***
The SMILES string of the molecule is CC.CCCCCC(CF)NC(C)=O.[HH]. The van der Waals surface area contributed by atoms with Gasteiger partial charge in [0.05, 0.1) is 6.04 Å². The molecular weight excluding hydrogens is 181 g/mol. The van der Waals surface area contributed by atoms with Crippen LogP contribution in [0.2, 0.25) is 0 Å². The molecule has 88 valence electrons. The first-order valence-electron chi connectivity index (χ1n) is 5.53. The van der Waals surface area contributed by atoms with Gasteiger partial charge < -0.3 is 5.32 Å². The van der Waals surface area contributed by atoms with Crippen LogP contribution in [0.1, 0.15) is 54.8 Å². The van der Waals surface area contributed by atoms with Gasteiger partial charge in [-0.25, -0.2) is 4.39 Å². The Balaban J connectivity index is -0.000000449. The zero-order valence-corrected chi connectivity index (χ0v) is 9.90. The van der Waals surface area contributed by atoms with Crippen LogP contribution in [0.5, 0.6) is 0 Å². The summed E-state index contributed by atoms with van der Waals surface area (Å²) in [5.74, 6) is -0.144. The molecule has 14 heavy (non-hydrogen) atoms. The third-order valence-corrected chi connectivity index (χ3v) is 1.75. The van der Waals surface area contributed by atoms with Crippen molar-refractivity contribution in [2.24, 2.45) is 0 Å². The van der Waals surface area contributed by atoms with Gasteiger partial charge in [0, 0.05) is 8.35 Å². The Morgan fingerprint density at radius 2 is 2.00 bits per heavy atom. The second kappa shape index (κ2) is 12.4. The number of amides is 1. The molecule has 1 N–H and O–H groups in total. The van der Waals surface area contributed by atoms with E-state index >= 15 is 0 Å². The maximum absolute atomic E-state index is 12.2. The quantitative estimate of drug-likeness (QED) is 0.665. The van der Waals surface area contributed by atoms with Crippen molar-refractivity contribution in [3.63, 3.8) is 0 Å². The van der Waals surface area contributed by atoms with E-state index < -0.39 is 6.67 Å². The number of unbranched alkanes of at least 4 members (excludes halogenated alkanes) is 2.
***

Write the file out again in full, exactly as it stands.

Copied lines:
The SMILES string of the molecule is CC.CCCCCC(CF)NC(C)=O.[HH]. The van der Waals surface area contributed by atoms with Gasteiger partial charge in [0.05, 0.1) is 6.04 Å². The molecular weight excluding hydrogens is 181 g/mol. The van der Waals surface area contributed by atoms with Crippen LogP contribution in [0.2, 0.25) is 0 Å². The molecule has 88 valence electrons. The first-order valence-electron chi connectivity index (χ1n) is 5.53. The van der Waals surface area contributed by atoms with Gasteiger partial charge < -0.3 is 5.32 Å². The van der Waals surface area contributed by atoms with Crippen LogP contribution in [0.1, 0.15) is 54.8 Å². The van der Waals surface area contributed by atoms with Gasteiger partial charge in [-0.25, -0.2) is 4.39 Å². The Balaban J connectivity index is -0.000000449. The zero-order valence-corrected chi connectivity index (χ0v) is 9.90. The van der Waals surface area contributed by atoms with Crippen LogP contribution in [0.5, 0.6) is 0 Å². The summed E-state index contributed by atoms with van der Waals surface area (Å²) in [5.74, 6) is -0.144. The molecule has 14 heavy (non-hydrogen) atoms. The third-order valence-corrected chi connectivity index (χ3v) is 1.75. The van der Waals surface area contributed by atoms with Crippen molar-refractivity contribution in [2.24, 2.45) is 0 Å². The van der Waals surface area contributed by atoms with Gasteiger partial charge in [0, 0.05) is 8.35 Å². The Morgan fingerprint density at radius 2 is 2.00 bits per heavy atom. The second kappa shape index (κ2) is 12.4. The number of amides is 1. The molecule has 1 N–H and O–H groups in total. The van der Waals surface area contributed by atoms with E-state index >= 15 is 0 Å². The maximum absolute atomic E-state index is 12.2. The quantitative estimate of drug-likeness (QED) is 0.665. The van der Waals surface area contributed by atoms with Crippen molar-refractivity contribution in [3.63, 3.8) is 0 Å². The van der Waals surface area contributed by atoms with E-state index < -0.39 is 6.67 Å². The number of unbranched alkanes of at least 4 members (excludes halogenated alkanes) is 2.